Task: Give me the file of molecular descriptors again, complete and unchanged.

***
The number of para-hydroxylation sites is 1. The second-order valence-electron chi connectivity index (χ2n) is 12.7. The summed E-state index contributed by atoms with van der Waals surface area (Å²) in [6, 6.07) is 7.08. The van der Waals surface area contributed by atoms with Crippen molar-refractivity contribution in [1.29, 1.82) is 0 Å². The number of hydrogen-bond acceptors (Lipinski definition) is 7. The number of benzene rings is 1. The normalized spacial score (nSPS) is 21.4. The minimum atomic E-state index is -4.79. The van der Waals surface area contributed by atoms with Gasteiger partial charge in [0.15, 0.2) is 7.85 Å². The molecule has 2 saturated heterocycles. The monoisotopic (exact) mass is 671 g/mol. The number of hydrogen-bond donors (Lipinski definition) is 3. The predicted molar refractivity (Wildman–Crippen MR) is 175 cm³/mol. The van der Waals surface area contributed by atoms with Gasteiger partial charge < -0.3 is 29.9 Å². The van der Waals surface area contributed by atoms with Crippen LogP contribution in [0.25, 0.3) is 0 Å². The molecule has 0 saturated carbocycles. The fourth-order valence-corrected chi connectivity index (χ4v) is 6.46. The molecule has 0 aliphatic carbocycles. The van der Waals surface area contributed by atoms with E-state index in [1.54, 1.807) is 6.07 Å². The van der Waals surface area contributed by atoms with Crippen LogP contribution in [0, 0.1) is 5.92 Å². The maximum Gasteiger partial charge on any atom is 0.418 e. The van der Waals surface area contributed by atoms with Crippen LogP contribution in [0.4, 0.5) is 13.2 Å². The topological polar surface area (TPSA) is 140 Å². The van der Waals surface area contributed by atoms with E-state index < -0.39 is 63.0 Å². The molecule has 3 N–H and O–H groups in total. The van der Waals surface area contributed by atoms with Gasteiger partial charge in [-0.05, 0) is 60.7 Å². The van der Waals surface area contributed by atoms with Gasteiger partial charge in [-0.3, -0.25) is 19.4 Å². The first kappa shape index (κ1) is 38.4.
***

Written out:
The number of para-hydroxylation sites is 1. The second-order valence-electron chi connectivity index (χ2n) is 12.7. The summed E-state index contributed by atoms with van der Waals surface area (Å²) in [6, 6.07) is 7.08. The van der Waals surface area contributed by atoms with Crippen molar-refractivity contribution in [1.29, 1.82) is 0 Å². The number of hydrogen-bond acceptors (Lipinski definition) is 7. The number of benzene rings is 1. The normalized spacial score (nSPS) is 21.4. The minimum atomic E-state index is -4.79. The van der Waals surface area contributed by atoms with Gasteiger partial charge in [0.15, 0.2) is 7.85 Å². The molecule has 2 saturated heterocycles. The monoisotopic (exact) mass is 671 g/mol. The number of hydrogen-bond donors (Lipinski definition) is 3. The predicted molar refractivity (Wildman–Crippen MR) is 175 cm³/mol. The van der Waals surface area contributed by atoms with Gasteiger partial charge < -0.3 is 29.9 Å². The van der Waals surface area contributed by atoms with Crippen LogP contribution in [0.25, 0.3) is 0 Å². The molecule has 0 saturated carbocycles. The fourth-order valence-corrected chi connectivity index (χ4v) is 6.46. The molecule has 0 aliphatic carbocycles. The van der Waals surface area contributed by atoms with E-state index in [1.54, 1.807) is 6.07 Å². The van der Waals surface area contributed by atoms with Crippen LogP contribution in [0, 0.1) is 5.92 Å². The maximum Gasteiger partial charge on any atom is 0.418 e. The van der Waals surface area contributed by atoms with Crippen LogP contribution in [0.4, 0.5) is 13.2 Å². The topological polar surface area (TPSA) is 140 Å². The van der Waals surface area contributed by atoms with E-state index < -0.39 is 63.0 Å². The molecule has 3 N–H and O–H groups in total. The van der Waals surface area contributed by atoms with Gasteiger partial charge in [-0.05, 0) is 60.7 Å². The van der Waals surface area contributed by atoms with Gasteiger partial charge in [-0.3, -0.25) is 19.4 Å². The first kappa shape index (κ1) is 38.4.